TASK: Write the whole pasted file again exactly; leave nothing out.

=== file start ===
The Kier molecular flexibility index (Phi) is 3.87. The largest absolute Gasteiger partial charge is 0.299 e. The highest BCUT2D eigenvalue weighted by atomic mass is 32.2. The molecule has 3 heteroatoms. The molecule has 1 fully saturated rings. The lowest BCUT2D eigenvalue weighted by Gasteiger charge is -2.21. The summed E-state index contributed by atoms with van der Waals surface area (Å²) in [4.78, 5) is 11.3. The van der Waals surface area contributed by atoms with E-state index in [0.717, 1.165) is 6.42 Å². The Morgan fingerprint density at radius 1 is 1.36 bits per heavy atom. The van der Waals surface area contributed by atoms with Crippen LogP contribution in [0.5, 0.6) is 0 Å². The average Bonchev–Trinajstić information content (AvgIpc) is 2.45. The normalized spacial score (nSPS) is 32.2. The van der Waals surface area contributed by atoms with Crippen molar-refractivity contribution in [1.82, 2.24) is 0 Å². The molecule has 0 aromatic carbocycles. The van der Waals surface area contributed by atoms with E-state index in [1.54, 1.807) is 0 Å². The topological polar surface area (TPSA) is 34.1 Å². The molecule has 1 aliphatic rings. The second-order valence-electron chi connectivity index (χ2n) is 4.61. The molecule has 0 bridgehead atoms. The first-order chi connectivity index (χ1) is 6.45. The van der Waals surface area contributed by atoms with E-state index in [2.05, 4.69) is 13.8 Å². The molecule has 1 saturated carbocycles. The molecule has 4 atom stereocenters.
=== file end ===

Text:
The Kier molecular flexibility index (Phi) is 3.87. The largest absolute Gasteiger partial charge is 0.299 e. The highest BCUT2D eigenvalue weighted by atomic mass is 32.2. The molecule has 3 heteroatoms. The molecule has 1 fully saturated rings. The lowest BCUT2D eigenvalue weighted by Gasteiger charge is -2.21. The summed E-state index contributed by atoms with van der Waals surface area (Å²) in [4.78, 5) is 11.3. The van der Waals surface area contributed by atoms with E-state index in [0.717, 1.165) is 6.42 Å². The Morgan fingerprint density at radius 1 is 1.36 bits per heavy atom. The van der Waals surface area contributed by atoms with Crippen LogP contribution in [0.5, 0.6) is 0 Å². The average Bonchev–Trinajstić information content (AvgIpc) is 2.45. The normalized spacial score (nSPS) is 32.2. The van der Waals surface area contributed by atoms with Crippen molar-refractivity contribution in [1.82, 2.24) is 0 Å². The molecule has 0 aromatic carbocycles. The van der Waals surface area contributed by atoms with E-state index in [1.54, 1.807) is 0 Å². The topological polar surface area (TPSA) is 34.1 Å². The molecule has 1 aliphatic rings. The second-order valence-electron chi connectivity index (χ2n) is 4.61. The molecule has 0 bridgehead atoms. The first-order chi connectivity index (χ1) is 6.45. The van der Waals surface area contributed by atoms with E-state index in [2.05, 4.69) is 13.8 Å². The molecule has 1 saturated carbocycles. The molecule has 4 atom stereocenters.